Senate Dems pack climate bill full of clean energy goodies, but no carbon tax
- The climate bill introduced by Democrats in the U.S. Senate this week has gotten press for its climate goals, but the bill also includes an extensive list of provisions to modernize the U.S. energy infrastructure and promote renewable generation.
- Setting an ambitious target to cut carbon emissions 2% annually (34% by 2025), the American Energy Innovation Act of 2015 would also create a technology-neutral tax incentive program for clean energy beginning in 2017 and extend tax incentives for wind and solar until then.
- The extensive bill summary also includes provisions for open-source distribution planning, microgrid and storage pilots for the DOE, upgrades to the gas pipeline system and electric grid, and the establishment of a national Energy Efficiency Resource Standard, among other proposals.
This week has been jammed with climate change messaging as Pope Francis descended on Washington D.C.
That includes Democrats in the U.S. Senate, who are leaving no stone unturned when it comes to energy and climate policies in their new bill. Earlier this week, Maria Cantwell (D-WA), the ranking member on the Senate Energy Committee, rolled out the ambitious climate bill that sets a higher target to for cutting carbon emissions than the U.S. EPA's Clean Power Plan.
Though its future appears bleak, with no chance of passing the GOP-controlled Congress, the bill does offers a substantive roadmap to guide the decarbonization and modernization of the nation's energy system.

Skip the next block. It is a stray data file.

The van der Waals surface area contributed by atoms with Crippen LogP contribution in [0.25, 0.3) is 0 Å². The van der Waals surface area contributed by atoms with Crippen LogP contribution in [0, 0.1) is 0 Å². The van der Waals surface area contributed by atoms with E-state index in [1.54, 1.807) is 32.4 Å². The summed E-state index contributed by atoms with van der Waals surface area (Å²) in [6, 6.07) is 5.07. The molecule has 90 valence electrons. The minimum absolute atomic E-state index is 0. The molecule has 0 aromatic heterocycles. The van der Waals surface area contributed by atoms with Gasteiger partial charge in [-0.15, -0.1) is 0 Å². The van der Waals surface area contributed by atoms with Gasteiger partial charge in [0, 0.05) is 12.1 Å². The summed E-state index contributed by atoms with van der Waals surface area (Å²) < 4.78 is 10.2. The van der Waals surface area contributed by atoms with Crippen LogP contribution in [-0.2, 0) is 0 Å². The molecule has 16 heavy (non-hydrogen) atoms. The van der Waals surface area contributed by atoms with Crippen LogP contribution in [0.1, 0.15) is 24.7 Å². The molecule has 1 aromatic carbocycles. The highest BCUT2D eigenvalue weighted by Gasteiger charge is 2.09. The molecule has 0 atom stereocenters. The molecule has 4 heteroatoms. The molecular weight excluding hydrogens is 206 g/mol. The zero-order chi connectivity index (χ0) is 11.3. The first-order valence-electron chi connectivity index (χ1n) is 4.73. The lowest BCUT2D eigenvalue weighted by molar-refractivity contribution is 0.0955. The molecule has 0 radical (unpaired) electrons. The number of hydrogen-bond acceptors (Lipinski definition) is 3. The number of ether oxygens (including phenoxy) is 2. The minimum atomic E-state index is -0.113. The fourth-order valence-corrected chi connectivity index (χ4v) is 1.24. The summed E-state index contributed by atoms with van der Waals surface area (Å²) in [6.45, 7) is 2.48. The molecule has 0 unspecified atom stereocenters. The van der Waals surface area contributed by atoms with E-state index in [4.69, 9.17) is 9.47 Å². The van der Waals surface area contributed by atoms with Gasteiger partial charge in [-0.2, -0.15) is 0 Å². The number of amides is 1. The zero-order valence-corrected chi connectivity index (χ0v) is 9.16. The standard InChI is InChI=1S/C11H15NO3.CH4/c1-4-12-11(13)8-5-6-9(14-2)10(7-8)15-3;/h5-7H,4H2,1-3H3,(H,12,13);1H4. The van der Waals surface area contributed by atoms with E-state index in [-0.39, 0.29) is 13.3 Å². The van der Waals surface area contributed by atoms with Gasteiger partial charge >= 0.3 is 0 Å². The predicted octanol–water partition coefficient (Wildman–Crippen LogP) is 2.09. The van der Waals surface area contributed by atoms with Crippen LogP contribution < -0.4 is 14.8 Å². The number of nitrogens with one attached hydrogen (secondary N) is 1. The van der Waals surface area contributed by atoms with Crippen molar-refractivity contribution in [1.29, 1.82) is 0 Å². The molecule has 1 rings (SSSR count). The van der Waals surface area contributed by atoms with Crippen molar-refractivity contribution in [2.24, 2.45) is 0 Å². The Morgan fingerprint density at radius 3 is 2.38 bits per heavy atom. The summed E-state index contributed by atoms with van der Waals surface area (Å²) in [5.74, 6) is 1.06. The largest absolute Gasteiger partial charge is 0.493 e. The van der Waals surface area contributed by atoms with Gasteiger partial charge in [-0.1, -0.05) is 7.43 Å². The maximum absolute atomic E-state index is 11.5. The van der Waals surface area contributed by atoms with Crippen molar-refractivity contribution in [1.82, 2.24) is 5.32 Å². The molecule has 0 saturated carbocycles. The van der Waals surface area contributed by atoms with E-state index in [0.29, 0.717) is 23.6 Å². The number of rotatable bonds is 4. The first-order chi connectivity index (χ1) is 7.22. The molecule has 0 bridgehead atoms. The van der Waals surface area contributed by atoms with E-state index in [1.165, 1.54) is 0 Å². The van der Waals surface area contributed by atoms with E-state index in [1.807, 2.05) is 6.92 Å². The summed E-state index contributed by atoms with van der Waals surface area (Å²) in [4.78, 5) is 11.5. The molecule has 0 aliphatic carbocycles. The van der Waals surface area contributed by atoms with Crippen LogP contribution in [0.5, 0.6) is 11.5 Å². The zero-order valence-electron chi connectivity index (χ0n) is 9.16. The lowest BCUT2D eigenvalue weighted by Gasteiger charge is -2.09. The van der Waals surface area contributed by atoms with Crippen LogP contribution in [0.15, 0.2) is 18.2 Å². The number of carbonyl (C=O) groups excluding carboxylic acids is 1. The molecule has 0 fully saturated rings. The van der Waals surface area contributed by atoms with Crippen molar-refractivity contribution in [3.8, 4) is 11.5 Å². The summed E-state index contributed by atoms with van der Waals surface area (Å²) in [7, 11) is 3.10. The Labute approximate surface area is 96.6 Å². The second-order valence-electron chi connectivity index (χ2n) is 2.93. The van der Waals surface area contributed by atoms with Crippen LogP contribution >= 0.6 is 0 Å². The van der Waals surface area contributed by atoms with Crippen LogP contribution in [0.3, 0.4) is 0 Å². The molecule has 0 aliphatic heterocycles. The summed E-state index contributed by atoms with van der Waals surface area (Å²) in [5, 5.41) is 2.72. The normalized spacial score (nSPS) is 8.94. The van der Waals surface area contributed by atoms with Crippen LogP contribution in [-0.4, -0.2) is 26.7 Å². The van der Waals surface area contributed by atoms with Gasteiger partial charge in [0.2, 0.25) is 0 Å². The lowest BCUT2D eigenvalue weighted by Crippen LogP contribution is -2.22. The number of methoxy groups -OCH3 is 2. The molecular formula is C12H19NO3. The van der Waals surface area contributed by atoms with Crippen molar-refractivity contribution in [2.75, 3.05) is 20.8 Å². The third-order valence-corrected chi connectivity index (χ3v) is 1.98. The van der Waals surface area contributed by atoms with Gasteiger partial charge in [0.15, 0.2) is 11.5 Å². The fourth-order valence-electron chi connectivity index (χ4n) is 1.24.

The bill includes provisions for upgrading the grid, supporting basic research, shielding consumer energy information, and increasing energy efficiency standards in buildings. Vox points out it also would also create a national Energy Efficiency Resource Standard and reform the nation's clean energy tax policies.
While tax credits for clean energy today are based on specific technologies, like wind or solar, the bill would create a technology-neutral incentive program that would allow clean energy developers to choose a 30% investment or production tax credit for their projects. Eligibility for the credits would be based on the amount of greenhouse gas a facility emits per kWh of electricity generated.
Existing power plants that add energy storage or carbon capture technology would also be eligible for a 30% investment tax credit on those projects as well.
Clean energy supporters have hailed the bill's expansive scope, but many say it's missing one key policy: a price on carbon. Putting a price on greenhouse gas emissions has long been a favored policy of many environmental economists, but it became political taboo after Midwestern Democrats killed a landmark cap-and-trade bill in 2009. Some researchers at UC Berkeley, however, have recently suggested that clean energy incentives can spur technological development faster than a price on carbon.
Republicans in the Senate rejected the bill as "just a warmed-over version of what has failed in the past," according to Sen. John Barrasso (R-WY).
"Democrats say they did it to send a message and the message they're sending is higher energy costs for hard-working Americans," Barrasso told SNL. "They're sending a message of fewer energy jobs and they're sending a message of less reliable energy to America."
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